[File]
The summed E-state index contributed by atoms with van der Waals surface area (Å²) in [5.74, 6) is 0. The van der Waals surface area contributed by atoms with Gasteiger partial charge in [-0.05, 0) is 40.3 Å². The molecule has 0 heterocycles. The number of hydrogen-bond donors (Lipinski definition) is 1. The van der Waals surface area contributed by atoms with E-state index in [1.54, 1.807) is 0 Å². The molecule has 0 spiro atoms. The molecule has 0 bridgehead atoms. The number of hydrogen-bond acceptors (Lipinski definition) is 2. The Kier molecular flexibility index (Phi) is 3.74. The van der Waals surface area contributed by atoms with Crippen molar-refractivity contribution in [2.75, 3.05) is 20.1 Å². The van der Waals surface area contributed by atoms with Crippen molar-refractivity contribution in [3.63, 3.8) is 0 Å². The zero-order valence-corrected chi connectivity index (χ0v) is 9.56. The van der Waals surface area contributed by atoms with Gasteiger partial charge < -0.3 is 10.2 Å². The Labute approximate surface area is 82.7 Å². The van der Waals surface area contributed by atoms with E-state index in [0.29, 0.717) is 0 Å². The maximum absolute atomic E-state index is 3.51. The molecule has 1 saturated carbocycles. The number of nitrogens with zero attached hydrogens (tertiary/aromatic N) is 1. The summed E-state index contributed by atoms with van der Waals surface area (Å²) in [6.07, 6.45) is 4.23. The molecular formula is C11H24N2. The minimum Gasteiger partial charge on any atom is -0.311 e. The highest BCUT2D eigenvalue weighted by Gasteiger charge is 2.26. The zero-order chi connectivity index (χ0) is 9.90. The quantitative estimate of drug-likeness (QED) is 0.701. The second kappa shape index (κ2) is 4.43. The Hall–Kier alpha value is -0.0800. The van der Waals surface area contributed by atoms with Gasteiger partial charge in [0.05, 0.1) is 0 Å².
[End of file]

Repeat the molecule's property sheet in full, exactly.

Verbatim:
The summed E-state index contributed by atoms with van der Waals surface area (Å²) in [5.74, 6) is 0. The van der Waals surface area contributed by atoms with Gasteiger partial charge in [-0.05, 0) is 40.3 Å². The molecule has 0 heterocycles. The number of hydrogen-bond donors (Lipinski definition) is 1. The van der Waals surface area contributed by atoms with E-state index in [1.54, 1.807) is 0 Å². The molecule has 0 spiro atoms. The molecule has 0 bridgehead atoms. The number of hydrogen-bond acceptors (Lipinski definition) is 2. The Kier molecular flexibility index (Phi) is 3.74. The van der Waals surface area contributed by atoms with Crippen molar-refractivity contribution in [2.75, 3.05) is 20.1 Å². The van der Waals surface area contributed by atoms with Crippen molar-refractivity contribution in [3.63, 3.8) is 0 Å². The zero-order valence-corrected chi connectivity index (χ0v) is 9.56. The van der Waals surface area contributed by atoms with Gasteiger partial charge < -0.3 is 10.2 Å². The Labute approximate surface area is 82.7 Å². The van der Waals surface area contributed by atoms with E-state index in [0.29, 0.717) is 0 Å². The maximum absolute atomic E-state index is 3.51. The molecule has 1 saturated carbocycles. The number of nitrogens with zero attached hydrogens (tertiary/aromatic N) is 1. The summed E-state index contributed by atoms with van der Waals surface area (Å²) in [6.07, 6.45) is 4.23. The molecular formula is C11H24N2. The minimum Gasteiger partial charge on any atom is -0.311 e. The highest BCUT2D eigenvalue weighted by Gasteiger charge is 2.26. The zero-order chi connectivity index (χ0) is 9.90. The quantitative estimate of drug-likeness (QED) is 0.701. The second kappa shape index (κ2) is 4.43. The Hall–Kier alpha value is -0.0800. The van der Waals surface area contributed by atoms with Gasteiger partial charge in [0.05, 0.1) is 0 Å².